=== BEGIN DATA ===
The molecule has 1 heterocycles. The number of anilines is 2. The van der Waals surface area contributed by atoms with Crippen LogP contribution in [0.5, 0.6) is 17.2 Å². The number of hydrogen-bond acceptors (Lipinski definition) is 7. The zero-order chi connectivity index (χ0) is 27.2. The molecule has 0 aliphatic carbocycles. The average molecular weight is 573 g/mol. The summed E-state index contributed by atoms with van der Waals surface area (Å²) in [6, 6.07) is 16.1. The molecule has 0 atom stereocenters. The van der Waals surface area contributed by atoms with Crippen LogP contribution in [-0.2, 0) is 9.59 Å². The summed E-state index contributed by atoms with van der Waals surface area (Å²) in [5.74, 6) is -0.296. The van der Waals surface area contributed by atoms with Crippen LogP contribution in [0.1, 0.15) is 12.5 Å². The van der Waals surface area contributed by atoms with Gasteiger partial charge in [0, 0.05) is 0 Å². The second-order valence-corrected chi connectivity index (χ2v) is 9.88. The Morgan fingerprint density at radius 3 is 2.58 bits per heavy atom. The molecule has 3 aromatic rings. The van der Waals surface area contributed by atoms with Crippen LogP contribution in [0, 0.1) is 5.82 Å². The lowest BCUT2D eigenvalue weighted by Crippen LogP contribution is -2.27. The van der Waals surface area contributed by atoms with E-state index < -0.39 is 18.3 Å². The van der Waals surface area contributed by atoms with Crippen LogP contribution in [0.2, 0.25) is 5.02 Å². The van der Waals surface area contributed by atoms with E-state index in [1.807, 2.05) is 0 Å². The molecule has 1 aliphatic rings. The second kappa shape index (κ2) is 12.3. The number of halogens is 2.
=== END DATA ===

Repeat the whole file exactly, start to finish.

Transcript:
The molecule has 1 heterocycles. The number of anilines is 2. The van der Waals surface area contributed by atoms with Crippen LogP contribution in [0.5, 0.6) is 17.2 Å². The number of hydrogen-bond acceptors (Lipinski definition) is 7. The zero-order chi connectivity index (χ0) is 27.2. The molecule has 0 aliphatic carbocycles. The average molecular weight is 573 g/mol. The summed E-state index contributed by atoms with van der Waals surface area (Å²) in [6, 6.07) is 16.1. The molecule has 0 atom stereocenters. The van der Waals surface area contributed by atoms with Crippen LogP contribution in [-0.2, 0) is 9.59 Å². The summed E-state index contributed by atoms with van der Waals surface area (Å²) in [5.74, 6) is -0.296. The van der Waals surface area contributed by atoms with Crippen LogP contribution in [0.1, 0.15) is 12.5 Å². The van der Waals surface area contributed by atoms with Gasteiger partial charge in [0, 0.05) is 0 Å². The second-order valence-corrected chi connectivity index (χ2v) is 9.88. The Morgan fingerprint density at radius 3 is 2.58 bits per heavy atom. The molecule has 3 aromatic rings. The van der Waals surface area contributed by atoms with Crippen LogP contribution in [0, 0.1) is 5.82 Å². The lowest BCUT2D eigenvalue weighted by Crippen LogP contribution is -2.27. The van der Waals surface area contributed by atoms with E-state index < -0.39 is 18.3 Å². The van der Waals surface area contributed by atoms with Crippen LogP contribution in [0.2, 0.25) is 5.02 Å². The van der Waals surface area contributed by atoms with E-state index in [1.807, 2.05) is 0 Å². The molecule has 1 aliphatic rings. The second kappa shape index (κ2) is 12.3. The number of halogens is 2.